As the highly successful and popular presenter of ‘The Late Show’ and latterly ‘The Colbert Report’, it might surprise you to learn that Stephen Colbert struggles with anxiety. However, his coping mechanism is to get out there and perform, rather than rely on medication.

The 54 year old TV host told Rolling Stone this week that he used to cope with anxiety when he was younger, which all came to ahead soon after he got married his wife Evelyn in 1993.

“I had a bit of a nervous breakdown after I got married — kind of panic attacks,” Colbert told the publication. “My wife would go off to work and she’d come home — because I worked at night — and I’d be walking around the couch. And she’s like, ‘How was your day?’ And I’d say, ‘You’re looking at it.’ Just tight circles around the couch.”

Stephen ColbertStephen Colbert has fronted 'The Late Show' since 2015

After this period, Colbert said he began taking medication to manage his condition, but stopped after a few days when he realised it wasn’t helping him in the way he had hoped.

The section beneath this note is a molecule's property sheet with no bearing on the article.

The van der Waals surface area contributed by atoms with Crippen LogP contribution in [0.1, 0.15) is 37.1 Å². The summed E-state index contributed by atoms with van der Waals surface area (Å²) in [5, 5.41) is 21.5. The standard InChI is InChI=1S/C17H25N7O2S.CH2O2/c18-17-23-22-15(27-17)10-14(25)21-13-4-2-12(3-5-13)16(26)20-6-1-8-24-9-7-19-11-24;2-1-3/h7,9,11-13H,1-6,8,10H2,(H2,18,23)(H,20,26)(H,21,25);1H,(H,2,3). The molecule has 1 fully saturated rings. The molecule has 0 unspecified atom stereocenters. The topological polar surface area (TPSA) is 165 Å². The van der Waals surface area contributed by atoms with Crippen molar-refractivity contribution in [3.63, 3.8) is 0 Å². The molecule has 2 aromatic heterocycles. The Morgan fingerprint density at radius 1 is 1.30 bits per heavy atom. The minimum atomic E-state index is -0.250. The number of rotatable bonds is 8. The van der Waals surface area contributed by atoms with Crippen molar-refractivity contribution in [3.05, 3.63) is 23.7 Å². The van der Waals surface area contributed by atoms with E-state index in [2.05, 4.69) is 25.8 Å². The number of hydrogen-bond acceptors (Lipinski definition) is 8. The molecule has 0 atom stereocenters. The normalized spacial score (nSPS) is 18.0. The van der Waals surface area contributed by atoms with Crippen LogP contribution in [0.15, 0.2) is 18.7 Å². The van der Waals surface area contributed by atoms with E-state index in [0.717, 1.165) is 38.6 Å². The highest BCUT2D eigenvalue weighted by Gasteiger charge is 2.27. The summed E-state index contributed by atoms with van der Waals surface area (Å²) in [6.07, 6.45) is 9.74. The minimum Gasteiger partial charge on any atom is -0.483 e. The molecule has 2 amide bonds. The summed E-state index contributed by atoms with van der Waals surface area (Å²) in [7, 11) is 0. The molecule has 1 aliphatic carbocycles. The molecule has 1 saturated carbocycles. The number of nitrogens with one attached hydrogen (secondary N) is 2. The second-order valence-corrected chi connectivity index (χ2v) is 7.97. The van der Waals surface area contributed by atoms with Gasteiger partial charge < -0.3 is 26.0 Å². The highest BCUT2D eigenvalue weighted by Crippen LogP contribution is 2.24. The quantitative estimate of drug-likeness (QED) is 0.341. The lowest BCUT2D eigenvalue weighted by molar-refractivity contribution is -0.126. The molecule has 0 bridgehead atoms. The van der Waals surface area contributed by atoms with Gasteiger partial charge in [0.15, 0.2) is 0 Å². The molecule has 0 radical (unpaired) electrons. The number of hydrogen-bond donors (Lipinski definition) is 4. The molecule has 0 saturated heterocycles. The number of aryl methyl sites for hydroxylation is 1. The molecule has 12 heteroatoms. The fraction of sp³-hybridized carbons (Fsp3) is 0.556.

“I realized that the gears were still smoking. I just couldn’t hear them anymore,” he said. “But I could feel them, I could feel the gearbox heating up and smoke pouring out of me.”

However, what did seem to work was when he got involved with improv with the Second City troupe in Chicago.

“I would go to the show, and I would curl up in a ball on the couch backstage and I would wait to hear my cue lines. Then I would uncurl and go onstage and I’d feel fine,” he explained. “Which occurred to me at the time: Like, ‘Oh, you feel fine when you’re out here.’ And then as soon as I got offstage, I’d just crumble into a ball again. Nobody ever asked me what was wrong! It went on for months.”

To that end, Colbert’s work has always continued to be an outlet and a coping mechanism for him. His long-running Comedy Central series ‘The Colbert Report’ began in 2005 and ended in 2014, whereupon he replaced the retired David Letterman as the host of CBS’ ‘The Late Show’ in 2015.

“Creating something is what helped me from just spinning apart like an unweighted flywheel,” he continued. “And I haven’t stopped since. Even when I was a writer, I always had to be in front of a camera a little bit. I have to perform.”

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